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Contact General Specializations in Countries Contribution to the Global Plan Declaration

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Organization Contact Information

Name: Association for Water, Applied Education & Renewable Energy (AWARE)
Street 1: Office of AWARE
Street 2: Near National Bank
City: Chachro, Tharparkar
Province: Sindh
Post Code: 69170
Country: Pakistan
Phone: 0092232273054
Email: info@aware.org.pk
Web Site: http://www.aware.org.pk

Focal Point Contact Information

Salutation: Mr
First Name: Ali Akbar
Last Name: Rahimoo
Title: Executive Director
Email: aliakbar@aware.org.pk
Phone: +923337092067

Alternate Focal Point Contact Information

Salutation: Mr
First Name: Manzoor
Last Name: Hassan
Title: Program Coordinator
Email: awareumarkot@yahoo.com
Phone: +9223850039

General Information

Board Constituency: Developing Country NGO
Organization Type - Primary: Non-Governmental Organization
Organization Type - Secondary: Other Non-Governmental Organization (NGO)
Is your organization legally registered in your country: Yes
Organization Reach: National
Organization Description:
1. AWARE is an indegenous registered nont for profit organization working in Thar desert. for further deatils plz visit www.aware.org.pk
2. AWARE is running a clinic in Thar, there is observed that people attended cilinic has high rate of TB n patients r not recognizing the seriousness of disease. so AWARE has decided to work on health education/awareness raising as well as taking measures to cushion the hardships of suffering souls.
3. AWARE has developed links with health organizations/Govt health deptt to take initiatives with collaboration, but still not got any concrete results.
 
Total number of staff in your organization: 11 - 25
Number of full-time staff who are directly involved with TB: 6 - 10
Number of part-time staff who are directly involved with TB: 11 - 25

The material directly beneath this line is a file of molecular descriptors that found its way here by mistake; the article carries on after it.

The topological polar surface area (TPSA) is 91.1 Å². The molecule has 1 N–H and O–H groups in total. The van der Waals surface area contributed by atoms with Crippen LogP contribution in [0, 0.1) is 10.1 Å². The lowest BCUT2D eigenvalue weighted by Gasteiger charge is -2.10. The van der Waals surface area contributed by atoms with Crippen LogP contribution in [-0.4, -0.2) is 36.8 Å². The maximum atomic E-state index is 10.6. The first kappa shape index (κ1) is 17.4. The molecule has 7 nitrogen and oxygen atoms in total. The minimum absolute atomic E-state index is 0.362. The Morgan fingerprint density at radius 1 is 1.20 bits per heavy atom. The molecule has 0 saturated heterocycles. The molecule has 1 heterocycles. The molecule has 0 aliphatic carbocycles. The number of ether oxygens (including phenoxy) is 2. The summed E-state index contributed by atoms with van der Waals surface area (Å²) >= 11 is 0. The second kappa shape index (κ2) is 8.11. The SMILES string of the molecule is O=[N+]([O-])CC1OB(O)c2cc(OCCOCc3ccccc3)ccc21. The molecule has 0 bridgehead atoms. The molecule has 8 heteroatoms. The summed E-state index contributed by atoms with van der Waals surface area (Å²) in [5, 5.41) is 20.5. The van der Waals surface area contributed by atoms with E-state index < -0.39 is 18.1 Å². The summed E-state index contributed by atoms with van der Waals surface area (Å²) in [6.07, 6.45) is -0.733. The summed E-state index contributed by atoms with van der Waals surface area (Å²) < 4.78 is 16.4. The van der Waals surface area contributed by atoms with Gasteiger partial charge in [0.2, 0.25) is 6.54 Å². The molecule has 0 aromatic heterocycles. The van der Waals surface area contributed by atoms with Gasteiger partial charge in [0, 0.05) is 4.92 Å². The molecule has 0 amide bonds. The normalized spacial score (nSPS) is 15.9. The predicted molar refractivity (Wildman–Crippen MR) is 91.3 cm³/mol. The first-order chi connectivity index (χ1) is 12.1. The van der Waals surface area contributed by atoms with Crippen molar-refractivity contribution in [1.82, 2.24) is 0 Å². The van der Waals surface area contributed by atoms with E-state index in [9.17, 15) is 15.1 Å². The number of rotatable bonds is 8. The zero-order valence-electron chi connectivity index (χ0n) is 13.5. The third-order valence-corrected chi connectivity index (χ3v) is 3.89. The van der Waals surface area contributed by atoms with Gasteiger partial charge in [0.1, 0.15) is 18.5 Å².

Number of volunteers who are directly involved with TB: Unknown
 
What is your organization's annual budget (USD) dedicated to TB? $25,000-$100,000
How did you hear about the Stop TB Partnership: Other partners
If you were informed or referred by another partner of the Stop TB Partnership please tell us who:
Why do you wish join the Stop TB Partnership: Network with other partners
 
Are you a member of a Stop TB national partnership: Pakistan
Are you in contact with your national TB programme: Yes
Please tell us how your organization is contributing to your country's national TB control plan:
 
 

Geographical Reach

Which country is your headquarters located in: Pakistan
Which WHO region is the main focus of your work: South East Asian
Which countries do you do operate in:
(This includes countries you are conducting activities in)
Pakistan

Specializations

Advocacy
Delivery of health services and care
Funding, including innovative and optimized approach to funding TB Care
Research and Development
Technical Assistance

Specializations in Countries

Advocacy Pakistan

Contribution

Please tell us how your organization will contribute to the Global Plan to Stop TB by briefly describing its involvement in any of the areas of work listed below:

TB Care Delivery:
Tuberculosis (TB) is a contagious lung disease that spreads through the air. When people with the disease cough, sneeze, talk or spit, they propel TB germs, known as bacilli, into the air. Only a small number of the bacilli need to be inhaled to cause an infection. However, not all people infected with TB bacilli will become sick. The immune system either kills the germs, or "walls off" the TB bacilli where they can lie dormant for years. Failure of the immune system to control infection with TB bacilli leads to active disease, when TB bacilli multiply and cause damage in the body. Left untreated, each person with infectious TB will spread the germs to about 10 to 15 people every year.

Someone in the world is newly infected with TB bacilli every second.

Overall, one third of the world's population is currently infected with TB.